So I needed to combine these to get out of the studio and meet people, so I begun the Mini-Tea Tour back in 2011 to help promote my Mini Tea series of vinyl figures and also to collaborate with other artists.

You’ve worked with the likes of Mr Scruff as an artist – tell us a bit about that.

It’s good fun, I like to work with all types of artists, from large “Celebes” like Mr. Scruff and “Pete Fowler” to newbie’s on the Vinyl scene. With this tour in mind, I found myself trailing the internet to find the best eclectic artists across the scene to make for a very interesting show.

What is so compelling to people about the vinyl art scene?

Toys and collecting art and meeting up with artists. Artoys make the unaffordable art affordably obtainable.

Most of the artists I’ve met are super fun and they love to sign and draw for people at signings. I think all artists buzz at signings and the fans really appreciate it.

How long have you been practicing as an artist?

Well, in the toy scene, I’ve been around since 2004, and before that I came from a product design background. I call my self as a designer/artist and I guess I’ve been practicing since I was old enough to hold a pen.

What really helped you get to where you are now?

Money. Oh no, that’s not correct, it was the lack of money that drove me to where I am now. I strive for good design and I have a passion for art, so all these things keep me going. Money is a by product of doing lots and lots of self directed work and making stuff people enjoy – and in-turn making stuff and design makes me a happier person.
And this is where I am right now.

Lastly – fave type of tea to drink?

Well, not being a tea snob or nothing, so I like a good old mug Yorkshire or PG.

Playing with the Masters

Catherine Lalevee is interviewing Deanna Tyson – discussing teaching art and the upcoming exhibition “Exploring…isms” by Ateljé Fulbourn at the Cambridge Art Salon.

Deanna and I finally get to speak about the exhibition via phone on a Saturday afternoon. She is very busy producing new work – mainly working in her studio at the back of her garden.

I begin by asking her about Ateljé Fulbourn. “It is a very unusual name!” I wonder if she is smiling at my silly comment or simply shaking her head,  Deanna explains that it is the name her group of students.  The group has have shown their work previously in Brookfields Hospital, twice in Fulbourn and the Geldart Pub on Ainsworth Street in Cambridge.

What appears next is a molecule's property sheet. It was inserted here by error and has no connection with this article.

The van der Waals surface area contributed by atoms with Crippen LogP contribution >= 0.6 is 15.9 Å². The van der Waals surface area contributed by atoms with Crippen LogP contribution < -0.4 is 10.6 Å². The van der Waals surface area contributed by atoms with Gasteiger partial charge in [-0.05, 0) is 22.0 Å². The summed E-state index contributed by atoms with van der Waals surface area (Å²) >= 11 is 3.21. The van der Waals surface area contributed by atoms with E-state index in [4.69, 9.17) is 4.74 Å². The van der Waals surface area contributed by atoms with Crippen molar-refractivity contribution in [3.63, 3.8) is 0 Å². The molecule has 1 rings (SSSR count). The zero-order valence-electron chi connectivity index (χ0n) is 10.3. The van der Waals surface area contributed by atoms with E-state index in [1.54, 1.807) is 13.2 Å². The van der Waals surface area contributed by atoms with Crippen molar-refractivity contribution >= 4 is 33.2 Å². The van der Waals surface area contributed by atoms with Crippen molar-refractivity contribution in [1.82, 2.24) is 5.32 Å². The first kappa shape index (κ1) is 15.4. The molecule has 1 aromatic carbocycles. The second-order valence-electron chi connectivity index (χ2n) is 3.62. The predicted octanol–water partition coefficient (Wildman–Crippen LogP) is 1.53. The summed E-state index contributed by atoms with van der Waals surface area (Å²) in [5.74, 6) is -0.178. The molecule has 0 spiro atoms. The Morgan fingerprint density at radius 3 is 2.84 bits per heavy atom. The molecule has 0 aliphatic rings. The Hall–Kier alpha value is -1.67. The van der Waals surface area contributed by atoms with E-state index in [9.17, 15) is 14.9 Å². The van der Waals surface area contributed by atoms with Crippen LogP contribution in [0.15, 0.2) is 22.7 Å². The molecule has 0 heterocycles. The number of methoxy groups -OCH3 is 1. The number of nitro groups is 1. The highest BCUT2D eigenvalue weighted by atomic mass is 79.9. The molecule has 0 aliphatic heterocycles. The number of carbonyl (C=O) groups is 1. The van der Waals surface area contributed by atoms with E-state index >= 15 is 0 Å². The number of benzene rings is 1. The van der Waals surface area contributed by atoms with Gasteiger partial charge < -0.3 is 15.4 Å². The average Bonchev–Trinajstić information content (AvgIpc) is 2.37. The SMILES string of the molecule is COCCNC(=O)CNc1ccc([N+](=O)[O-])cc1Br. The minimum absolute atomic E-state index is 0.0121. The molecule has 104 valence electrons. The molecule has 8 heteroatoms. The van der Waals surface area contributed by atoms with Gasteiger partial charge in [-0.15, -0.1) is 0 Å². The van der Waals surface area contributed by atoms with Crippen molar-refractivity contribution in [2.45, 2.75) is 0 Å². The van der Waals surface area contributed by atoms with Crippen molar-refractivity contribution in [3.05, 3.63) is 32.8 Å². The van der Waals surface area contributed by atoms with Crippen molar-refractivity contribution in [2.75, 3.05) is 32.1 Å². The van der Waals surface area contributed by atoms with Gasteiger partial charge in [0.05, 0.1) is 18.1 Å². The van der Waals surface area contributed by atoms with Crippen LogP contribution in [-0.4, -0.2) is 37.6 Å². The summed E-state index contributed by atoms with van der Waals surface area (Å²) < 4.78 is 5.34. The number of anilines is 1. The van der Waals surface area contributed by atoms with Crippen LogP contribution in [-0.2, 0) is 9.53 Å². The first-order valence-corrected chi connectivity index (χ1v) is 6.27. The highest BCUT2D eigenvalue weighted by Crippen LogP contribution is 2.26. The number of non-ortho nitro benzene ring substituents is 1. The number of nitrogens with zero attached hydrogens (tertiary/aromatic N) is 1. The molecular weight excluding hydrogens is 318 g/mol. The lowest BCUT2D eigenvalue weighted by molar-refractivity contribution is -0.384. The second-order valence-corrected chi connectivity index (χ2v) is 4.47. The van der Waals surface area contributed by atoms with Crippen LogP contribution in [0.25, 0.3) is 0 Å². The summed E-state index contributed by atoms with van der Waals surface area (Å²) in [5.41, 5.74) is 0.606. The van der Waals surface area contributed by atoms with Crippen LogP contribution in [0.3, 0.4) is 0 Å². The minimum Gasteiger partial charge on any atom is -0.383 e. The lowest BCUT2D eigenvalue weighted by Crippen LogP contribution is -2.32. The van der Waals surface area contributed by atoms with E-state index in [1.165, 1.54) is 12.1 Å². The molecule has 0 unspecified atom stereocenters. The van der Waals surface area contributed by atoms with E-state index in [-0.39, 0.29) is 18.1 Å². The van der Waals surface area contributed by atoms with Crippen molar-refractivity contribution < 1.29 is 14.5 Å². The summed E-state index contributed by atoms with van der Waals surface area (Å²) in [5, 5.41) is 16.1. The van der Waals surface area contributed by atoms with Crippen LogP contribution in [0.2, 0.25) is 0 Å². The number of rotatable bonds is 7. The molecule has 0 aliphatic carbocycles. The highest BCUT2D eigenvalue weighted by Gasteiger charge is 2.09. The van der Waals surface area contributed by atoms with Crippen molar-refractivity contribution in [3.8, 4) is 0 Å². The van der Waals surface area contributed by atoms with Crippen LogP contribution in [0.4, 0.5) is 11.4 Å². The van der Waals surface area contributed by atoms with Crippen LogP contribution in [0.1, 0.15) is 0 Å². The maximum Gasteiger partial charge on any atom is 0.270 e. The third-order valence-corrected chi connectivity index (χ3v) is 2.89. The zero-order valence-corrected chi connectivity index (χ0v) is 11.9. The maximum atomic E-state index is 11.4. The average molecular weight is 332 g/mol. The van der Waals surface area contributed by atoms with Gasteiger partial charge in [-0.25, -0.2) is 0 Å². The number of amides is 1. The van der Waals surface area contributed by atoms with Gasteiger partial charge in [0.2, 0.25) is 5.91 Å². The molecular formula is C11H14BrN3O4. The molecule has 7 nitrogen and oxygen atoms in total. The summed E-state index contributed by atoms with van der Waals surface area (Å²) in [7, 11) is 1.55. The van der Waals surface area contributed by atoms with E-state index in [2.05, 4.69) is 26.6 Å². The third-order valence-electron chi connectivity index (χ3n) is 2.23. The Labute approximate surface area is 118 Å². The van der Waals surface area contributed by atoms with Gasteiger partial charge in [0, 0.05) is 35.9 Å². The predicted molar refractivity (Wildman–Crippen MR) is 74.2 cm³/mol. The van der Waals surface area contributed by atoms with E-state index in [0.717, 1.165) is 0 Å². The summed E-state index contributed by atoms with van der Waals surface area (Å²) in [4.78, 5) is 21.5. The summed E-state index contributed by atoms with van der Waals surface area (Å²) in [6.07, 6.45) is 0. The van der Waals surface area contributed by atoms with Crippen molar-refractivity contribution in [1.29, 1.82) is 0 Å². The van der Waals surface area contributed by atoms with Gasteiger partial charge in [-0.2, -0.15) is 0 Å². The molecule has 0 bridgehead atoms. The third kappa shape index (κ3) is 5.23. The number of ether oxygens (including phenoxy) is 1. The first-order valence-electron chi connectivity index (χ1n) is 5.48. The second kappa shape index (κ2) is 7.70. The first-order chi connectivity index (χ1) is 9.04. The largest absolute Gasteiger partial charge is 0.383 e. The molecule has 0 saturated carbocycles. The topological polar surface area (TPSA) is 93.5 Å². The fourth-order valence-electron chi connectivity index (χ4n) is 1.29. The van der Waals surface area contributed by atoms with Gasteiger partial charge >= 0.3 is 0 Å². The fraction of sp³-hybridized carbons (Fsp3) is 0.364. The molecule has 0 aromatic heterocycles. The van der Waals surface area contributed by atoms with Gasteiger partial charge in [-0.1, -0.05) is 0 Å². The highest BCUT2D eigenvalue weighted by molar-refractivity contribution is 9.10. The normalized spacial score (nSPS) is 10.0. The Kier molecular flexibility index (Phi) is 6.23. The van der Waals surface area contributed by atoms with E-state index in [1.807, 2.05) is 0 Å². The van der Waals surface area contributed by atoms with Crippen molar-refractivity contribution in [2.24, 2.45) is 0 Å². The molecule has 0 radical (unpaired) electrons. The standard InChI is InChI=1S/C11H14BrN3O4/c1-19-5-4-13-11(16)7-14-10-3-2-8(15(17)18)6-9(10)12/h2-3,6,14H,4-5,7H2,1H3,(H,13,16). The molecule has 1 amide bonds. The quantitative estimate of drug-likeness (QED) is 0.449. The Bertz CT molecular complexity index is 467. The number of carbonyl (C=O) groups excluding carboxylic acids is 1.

When asking about the inspiration for the exhibition, Deanna goes on to explains that the idea for the show first came from an exercise she practiced with her class. She says: “The aim of the original exercise was to research and explore three different art movements from 18th century to the modern day. The task was to grouped them into three time-related sections from Impressionism through Cubism to Conceptualism…to study styles and discover underlying philosophies.”

Deanna explained that she choose these modern art movements as some of her students hadn’t heard of them previously. “Just to create a new challenge!” The students had to learn about what differentiates the paintings and get a better understanding of the styles through composition and colour. “The aim was to aid the students to understand and read paintings within the context of an exhibition or their own work.”

As the exercise progressed, the pieces started to show real qualities as work in progress rather than finished pieces, she adds proudly.  The next step seemed to be quite obvious: “I decided to make the exercise an even bigger challenge by extending the decision making to mounting and presentation.” Deanna wanted her group of students to face the challenges of exhibiting a show and to learn to work together towards creating something unique. The students had to learn about marketing, publicity and curating an exhibition. The group was able to use skills from previous professions to help them do this. “All of their shows had previously been curated and organized by me”, says Deanna, but she never had much involvement with the hanging or marketing of this event, as she wanted her class to experience both sides of putting on an exhibition.

So, what will be next for Deanna? She says that there will not be another exhibition planned for the Ateljé yet. “This show is truly a unique opportunity to see these works.” However, Deanna explains that she is also a member of part of a “STRAY”, a collaboration of Cambridge artists, which are interested in the way their different practices work alongside each other, as well as creating a sense of rhythm, line and colour to create a relationship between their work. “STRAY” will be exhibiting at The Gallery on Red Church Street  in London from the 5th to the 10th of June.

“Exploring…isms” by Ateljé Fulbourn will open on Friday, the 25th of May at the Cambridge Art Salon.

Written by Catherine Lalevee and Anika Zschiesche.